ZF: What about your film Seasick? Was it an NFB film as well? And are you yourself seasick /homesick?

EV: It was an independent film, but they did help me with sound recording and post-production, which can be really expensive for independent fimmakers. jMy home is where my friends are. I don't want to choose a country or a land as my home. I grew up between Sarajevo and the Croatian coast. My mum is from the peninsula Pelješac, near Dubrovnic -the village of almost  300 residents is called Viganj. So, I spent my childhood summers there. I left Croatia when I was 11 years old, and moving to Canada, which is winter 6 months of the year, I had definitely a sense of nostalgia for the sea .

ZF: Hedgehog's Home is situated in the summer?

EV: It's late summer. It's my favorite season, and lighting was very important in the film as well. We had a great DoP (Ivan Slipčević), who also works on documentaries and live-action films. Lighting conveys a feeling, and gets the different settings of the negative characters as well. I like to play with color a lot. Ivan was able to convey the light that comes through the leaves as something magical.

ZF: You're quite fond of the sky as well. I've seen at least two or three shots pointing at the sky, as if the earth itself was our home.

EV: I do think that the earth is our home. I  spent a lot of time gazing at the sky, which is so different in different parts of the world. Last year I was in Rome, and I understood why Romans had this God-complex; the sky is so epic. So, yes, it 's important.

 ZF: Panning shots of Hedgehog when he goes on to meet his opponents, and this Ennio Morricone-like score remind me of Sergio Leone's Once Upon A Time in the West.

EV: I wanted this kind of score. Darko Rundek is a famous Croatian rock star, and his music has a wonderful storytelling element. I imagine Hedgehog as this lone cowboy-type. They always have this kind of epic, classical-hero presence. I was very much inspired by spaghetti western, also in the lip-sync.


 We knew from the start that we had to have the film in three languages (Croatian, English and French), and  I remember dubbing of films in those old Italian westerns was never accurate. So, we animated the character in order to be a little out-of-sync with the Croatian and English version of the text.

ZF: How did you convince Rade Šerbedžija (Eyes Wide Shut, Harry Potter & The Deathly Hallows Part I),  to be your narrator?

EV: He was hard to find, but it was great when we actually found him. Like everything else in the Balkans, you need a lot of friends. He read the book to his children, and I had the puppets already made when we did the recording. We also recorded him in Sarajevo, my hometown; it was fine to bring Sarajevo a little bit to the making of this film. The way the book was written, in decasyllables, also fits in the mood of the hero going on a quest.

ZF: A lot of hard work to translate.

EV: The English translation started in pre-production; we worked with Toronto-based translator Amela Marin, and she's experienced translating poetry.  In a way, we also translated the culture, the humour. The French translation was done by two of the best French translators in Croatia, Vanda Mikšić and Evaine Le Calvé-Ivičević. This was much quicker; the French looks more poetic in relation to Croatian, whereas English seems more straightforward.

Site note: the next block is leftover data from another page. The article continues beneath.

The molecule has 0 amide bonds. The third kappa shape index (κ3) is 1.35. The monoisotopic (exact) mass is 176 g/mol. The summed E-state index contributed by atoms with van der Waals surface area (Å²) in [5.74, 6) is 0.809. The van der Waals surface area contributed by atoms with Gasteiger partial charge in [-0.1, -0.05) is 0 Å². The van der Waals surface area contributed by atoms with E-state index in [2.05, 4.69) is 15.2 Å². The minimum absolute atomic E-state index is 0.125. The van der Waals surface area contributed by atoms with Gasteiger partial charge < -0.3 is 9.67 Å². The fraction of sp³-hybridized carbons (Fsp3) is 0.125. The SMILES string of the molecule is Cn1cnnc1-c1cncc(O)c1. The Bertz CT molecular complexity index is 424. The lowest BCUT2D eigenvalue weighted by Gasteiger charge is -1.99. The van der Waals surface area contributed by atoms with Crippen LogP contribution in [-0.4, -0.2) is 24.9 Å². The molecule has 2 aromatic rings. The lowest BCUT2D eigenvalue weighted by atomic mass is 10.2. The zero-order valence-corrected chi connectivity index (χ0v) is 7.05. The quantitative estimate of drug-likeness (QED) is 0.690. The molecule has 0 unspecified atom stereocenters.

ZF: So, do you think this is a children's film?

EV: I hope this is a film for everyone, that's how it was made. I hope children can relate, and the feedback has been positive. At the film's world premiere at Berlin Film Festival, we had straightforward questions from the audience about the story -for instance, what happened to the fox. (This is the question that Michael Fukushima, executive producer for NFB, asked me as well).


This is not a question being answered in the poem itself, but I put a subtle answer in the film. I was really happy that kids could actually grasp the story and put themselves in it. Maybe adults perceive it at a different level, but you need to kind of travel with the same character in different ways.

ZF: What are your Annecy expectations and next plans?

EV:  No expectations It's my first time here, and a big festival -trying to get a grip on the whole thing.  I'm working now as an animator in a feature film Ville Neuve by Félix Dufour-Laperrière (hopefully at Annecy next year).

ZF: What kind of animated films would you like to take with you on a voyage?

EV: I like films that confuse me a little. I like slightly absurd films, humour; films that connect on a deep level.

Hedgehog's Home (2017)

In a lush and lively forest lives a hedgehog. He is respected and envied by the other animals. However, Hedgehog's unwavering devotion to his home annoys a quartet of insatiable beasts. Together, they march off towards Hedgehog's home and spark a tense and prickly standoff.

Scriptwriter and director: Eva Cvijanović
Based on the short story by Branko Ćopić, Narrated by Rade Šerbedžija (Croatian), Kenneth Welsh (English), France Castel (French)
Music: Darko Rundek | Director of photography: Ivan Slipčević | Animators: Ivana Bošnjak, Thomas Johnson | Puppets: Eva Cvijanović, Ivana Bošnjak, Thomas Johnson | Sets and props: Ivana Bošnjak, Thomas Johnson, Kata Gugić, Dina Karadžić, Marko Meštrović
Design and animation consultant: Tim Allen | Assistant director: Miroslav Šimeg | Optical effects: Elise Simard
Clean-up: Mario Kalogjera | Editors: Eva Cvijanović, Iva Kraljević | Sound design: Olivier Calvert
Technical director: Eloi Champagne | Translation: Amela Marin (English), Vanda Mikšić, Evaine Le Calvé-Ivičević (French) | Producers: Jelena Popović (NFB), Vanja Andrijević (Bonobostudio) | Executive producer: Michael Fukushima, NFB